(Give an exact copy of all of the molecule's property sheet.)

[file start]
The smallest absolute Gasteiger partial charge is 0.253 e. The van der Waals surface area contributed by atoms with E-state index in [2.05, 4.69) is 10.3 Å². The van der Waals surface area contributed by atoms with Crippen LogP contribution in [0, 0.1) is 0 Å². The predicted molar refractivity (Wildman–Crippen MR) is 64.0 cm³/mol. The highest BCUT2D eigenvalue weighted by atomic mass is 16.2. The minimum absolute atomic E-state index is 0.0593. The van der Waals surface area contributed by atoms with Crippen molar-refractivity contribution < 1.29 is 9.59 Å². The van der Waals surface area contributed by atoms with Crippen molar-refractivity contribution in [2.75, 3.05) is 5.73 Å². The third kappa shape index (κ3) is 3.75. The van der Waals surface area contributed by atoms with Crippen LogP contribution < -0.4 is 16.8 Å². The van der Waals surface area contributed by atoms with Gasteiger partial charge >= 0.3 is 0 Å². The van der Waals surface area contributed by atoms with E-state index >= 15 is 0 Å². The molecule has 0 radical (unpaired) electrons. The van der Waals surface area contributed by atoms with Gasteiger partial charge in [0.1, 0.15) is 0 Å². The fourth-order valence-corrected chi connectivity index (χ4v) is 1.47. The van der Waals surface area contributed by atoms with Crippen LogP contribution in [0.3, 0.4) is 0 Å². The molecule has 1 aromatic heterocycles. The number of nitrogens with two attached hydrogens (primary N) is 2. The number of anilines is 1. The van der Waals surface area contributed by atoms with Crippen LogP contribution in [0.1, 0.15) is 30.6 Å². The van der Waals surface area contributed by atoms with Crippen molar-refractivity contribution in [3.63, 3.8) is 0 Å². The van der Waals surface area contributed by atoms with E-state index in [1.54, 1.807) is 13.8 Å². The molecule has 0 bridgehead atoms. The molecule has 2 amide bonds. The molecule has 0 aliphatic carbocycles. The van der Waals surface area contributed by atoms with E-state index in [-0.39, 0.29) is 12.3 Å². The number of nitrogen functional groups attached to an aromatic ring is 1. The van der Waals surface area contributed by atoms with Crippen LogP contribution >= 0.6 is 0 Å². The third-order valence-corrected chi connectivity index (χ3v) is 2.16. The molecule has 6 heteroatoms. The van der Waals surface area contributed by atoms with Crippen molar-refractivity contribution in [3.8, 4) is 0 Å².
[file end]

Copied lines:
The smallest absolute Gasteiger partial charge is 0.253 e. The van der Waals surface area contributed by atoms with E-state index in [2.05, 4.69) is 10.3 Å². The van der Waals surface area contributed by atoms with Crippen LogP contribution in [0, 0.1) is 0 Å². The predicted molar refractivity (Wildman–Crippen MR) is 64.0 cm³/mol. The highest BCUT2D eigenvalue weighted by atomic mass is 16.2. The minimum absolute atomic E-state index is 0.0593. The van der Waals surface area contributed by atoms with Crippen molar-refractivity contribution < 1.29 is 9.59 Å². The van der Waals surface area contributed by atoms with Crippen molar-refractivity contribution in [2.75, 3.05) is 5.73 Å². The third kappa shape index (κ3) is 3.75. The van der Waals surface area contributed by atoms with Crippen LogP contribution < -0.4 is 16.8 Å². The van der Waals surface area contributed by atoms with Gasteiger partial charge >= 0.3 is 0 Å². The van der Waals surface area contributed by atoms with E-state index >= 15 is 0 Å². The molecule has 0 radical (unpaired) electrons. The van der Waals surface area contributed by atoms with Gasteiger partial charge in [0.1, 0.15) is 0 Å². The fourth-order valence-corrected chi connectivity index (χ4v) is 1.47. The van der Waals surface area contributed by atoms with Crippen LogP contribution in [0.3, 0.4) is 0 Å². The molecule has 1 aromatic heterocycles. The number of nitrogens with two attached hydrogens (primary N) is 2. The number of anilines is 1. The van der Waals surface area contributed by atoms with Crippen LogP contribution in [0.1, 0.15) is 30.6 Å². The van der Waals surface area contributed by atoms with Crippen molar-refractivity contribution in [3.63, 3.8) is 0 Å². The van der Waals surface area contributed by atoms with E-state index in [1.54, 1.807) is 13.8 Å². The molecule has 0 bridgehead atoms. The molecule has 2 amide bonds. The molecule has 0 aliphatic carbocycles. The van der Waals surface area contributed by atoms with E-state index in [-0.39, 0.29) is 12.3 Å². The number of nitrogen functional groups attached to an aromatic ring is 1. The van der Waals surface area contributed by atoms with Crippen LogP contribution >= 0.6 is 0 Å². The third-order valence-corrected chi connectivity index (χ3v) is 2.16. The molecule has 6 heteroatoms. The van der Waals surface area contributed by atoms with Crippen molar-refractivity contribution in [3.8, 4) is 0 Å².